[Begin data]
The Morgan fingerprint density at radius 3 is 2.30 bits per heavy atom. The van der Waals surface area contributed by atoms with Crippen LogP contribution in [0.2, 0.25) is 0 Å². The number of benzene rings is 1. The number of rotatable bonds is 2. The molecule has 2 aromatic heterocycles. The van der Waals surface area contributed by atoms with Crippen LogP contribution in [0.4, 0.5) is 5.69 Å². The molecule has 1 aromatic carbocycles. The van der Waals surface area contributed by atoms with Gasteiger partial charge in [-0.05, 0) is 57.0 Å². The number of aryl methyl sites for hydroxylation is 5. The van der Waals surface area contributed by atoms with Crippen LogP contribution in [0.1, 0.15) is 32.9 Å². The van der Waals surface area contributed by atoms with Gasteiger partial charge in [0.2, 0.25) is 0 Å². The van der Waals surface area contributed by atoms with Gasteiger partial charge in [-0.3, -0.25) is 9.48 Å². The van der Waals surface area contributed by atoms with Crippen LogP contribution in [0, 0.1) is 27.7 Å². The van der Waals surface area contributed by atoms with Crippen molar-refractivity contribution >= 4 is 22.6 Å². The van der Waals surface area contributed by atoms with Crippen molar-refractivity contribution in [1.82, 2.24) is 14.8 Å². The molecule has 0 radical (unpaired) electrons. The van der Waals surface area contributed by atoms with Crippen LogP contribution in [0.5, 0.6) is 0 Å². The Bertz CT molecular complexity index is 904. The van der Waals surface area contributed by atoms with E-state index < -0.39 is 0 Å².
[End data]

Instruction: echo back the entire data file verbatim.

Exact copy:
The Morgan fingerprint density at radius 3 is 2.30 bits per heavy atom. The van der Waals surface area contributed by atoms with Crippen LogP contribution in [0.2, 0.25) is 0 Å². The number of benzene rings is 1. The number of rotatable bonds is 2. The molecule has 2 aromatic heterocycles. The van der Waals surface area contributed by atoms with Crippen LogP contribution in [0.4, 0.5) is 5.69 Å². The molecule has 1 aromatic carbocycles. The van der Waals surface area contributed by atoms with Gasteiger partial charge in [-0.05, 0) is 57.0 Å². The number of aryl methyl sites for hydroxylation is 5. The van der Waals surface area contributed by atoms with Crippen LogP contribution in [0.1, 0.15) is 32.9 Å². The van der Waals surface area contributed by atoms with Gasteiger partial charge in [0.2, 0.25) is 0 Å². The van der Waals surface area contributed by atoms with Gasteiger partial charge in [-0.3, -0.25) is 9.48 Å². The van der Waals surface area contributed by atoms with Crippen LogP contribution in [0, 0.1) is 27.7 Å². The van der Waals surface area contributed by atoms with Crippen molar-refractivity contribution >= 4 is 22.6 Å². The van der Waals surface area contributed by atoms with Crippen molar-refractivity contribution in [1.82, 2.24) is 14.8 Å². The molecule has 0 radical (unpaired) electrons. The van der Waals surface area contributed by atoms with Crippen LogP contribution in [0.5, 0.6) is 0 Å². The Bertz CT molecular complexity index is 904. The van der Waals surface area contributed by atoms with E-state index < -0.39 is 0 Å².